by Jack Chipman

Robert Maxwell is probably best-known for the imaginative stoneware animal sculptures he produced in the 1960s in Venice, California. But he is much more than that. He is an accomplished potter who can and does produce just about any form on the potter's wheel.
Maxwell was born in Los Angeles in 1932. He received his advanced education at Pasadena City College (1953-55) and the University of California at Los Angeles (1955-59), where he earned a MFA Degree along with general and secondary teaching credentials. In between PCC and UCLA he served in the US Navy.

After discharge from the Navy, he enrolled as an art major at UCLA but his first ceramics class in 1955 was a turning point. Then and there he discovered that working in clay and creating third-dimensional objects would be his destiny.
His academic experience at UCLA was enriched by ceramic instructors Laura Andreson (who headed the department) and Bernard Kester. These prominent working professors instilled in him a love of ceramic form and decoration but also emphasized the discipline of design.
The animal sculptures that many collectors fondly refer to as "critters" or "beasties" came about in graduate school as a "happy accident". When a wheel-thrown vase didn't work out, Maxwell employed his fertile imagination and sense of humor and transformed a misstep into an animal--an animal the likes of which had never been seen before. These critters soon multiplied and eventually became a signature style, one that continues to fascinate the many collectors of his work.
In 1960, shortly after receiving his MFA from UCLA, Robert Maxwell was invited to share the Venice studio of potter David Cressey. Cressey, who was a UCLA teaching assistant at the time, was the one who had provided undergraduate Maxwell with his introduction to clay.
Maxwell spent a couple of years perfecting his skills in tandem with Cressey, but after finding a suitable Venice location in 1963 he established an independent ceramics business. Engaging in what was essentially production came naturally due to a propensity to be prolific. Forming a relationship with the NS Gustin Company, who represented the business to the trade, virtually guaranteed success.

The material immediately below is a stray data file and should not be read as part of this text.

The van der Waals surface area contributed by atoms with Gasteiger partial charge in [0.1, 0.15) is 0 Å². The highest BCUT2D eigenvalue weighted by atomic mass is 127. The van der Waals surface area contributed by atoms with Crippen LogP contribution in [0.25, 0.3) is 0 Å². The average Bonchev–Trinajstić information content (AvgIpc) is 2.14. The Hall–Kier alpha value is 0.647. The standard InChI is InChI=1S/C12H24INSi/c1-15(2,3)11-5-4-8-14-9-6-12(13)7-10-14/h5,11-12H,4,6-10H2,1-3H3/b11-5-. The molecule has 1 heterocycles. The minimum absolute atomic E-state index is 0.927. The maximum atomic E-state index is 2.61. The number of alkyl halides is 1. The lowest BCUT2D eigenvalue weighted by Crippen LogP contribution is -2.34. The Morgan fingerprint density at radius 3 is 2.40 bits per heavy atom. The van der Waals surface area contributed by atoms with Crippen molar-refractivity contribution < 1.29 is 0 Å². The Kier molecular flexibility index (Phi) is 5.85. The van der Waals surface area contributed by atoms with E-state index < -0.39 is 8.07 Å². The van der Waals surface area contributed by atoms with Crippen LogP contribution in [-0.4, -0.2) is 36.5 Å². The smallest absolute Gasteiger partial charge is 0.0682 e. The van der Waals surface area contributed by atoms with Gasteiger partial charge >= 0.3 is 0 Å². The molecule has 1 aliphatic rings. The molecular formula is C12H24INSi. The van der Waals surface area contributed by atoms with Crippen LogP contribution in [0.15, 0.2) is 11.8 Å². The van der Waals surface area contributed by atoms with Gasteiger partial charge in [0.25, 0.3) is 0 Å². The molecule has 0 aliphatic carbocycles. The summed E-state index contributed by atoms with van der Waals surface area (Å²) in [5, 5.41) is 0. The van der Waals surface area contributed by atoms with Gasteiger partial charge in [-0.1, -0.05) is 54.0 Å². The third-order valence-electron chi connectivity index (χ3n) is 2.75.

Early on, Maxwell produced numerous variations on his quirky animals theme, many of which were slip-cast. At the onset of production, the Maxwell animals were manufactured through an arrangement with the Winfield China (American Ceramic Products, Inc) plant of Santa Monica. Robert and wife Gaye Lyn, who assisted in many aspects of the business, had already employed George Binkley of the Santa Monica Mold Shop as their mold maker (and occasional modeler.)
Because his business was in close proximity to ACP and the Maxwells had no stoneware slip at the time, they decided to enlist the help of the neighboring company. The assisted production using Winfield's porcelain slip and a sprayed-on engobe that simulated the rough texture and color of stoneware lasted less than a year.


Born in Los Angeles

Graduation from Monrovia-Arcadia-Duarte (MAD) High School

Graduation from Pasadena City College

Military service in the US Navy

Bachelor Degree from the University of California at Los Angeles

Shares Venice studio with David Cressey

MFA Degree from UCLA along with General and Secondary teaching credentials

Teaching assistant at UCLA

Ceramics instructor at Santa Monica High School

Included in traveling exhibition organized by the Long Beach Museum of Art

Art instructor in adult education at Santa Monica City College

Ceramics instructor in adult education at Cerritos Junior College

Marriage of Gaye Lyn and Robert Maxwell

Robert Maxwell ceramics business located in Venice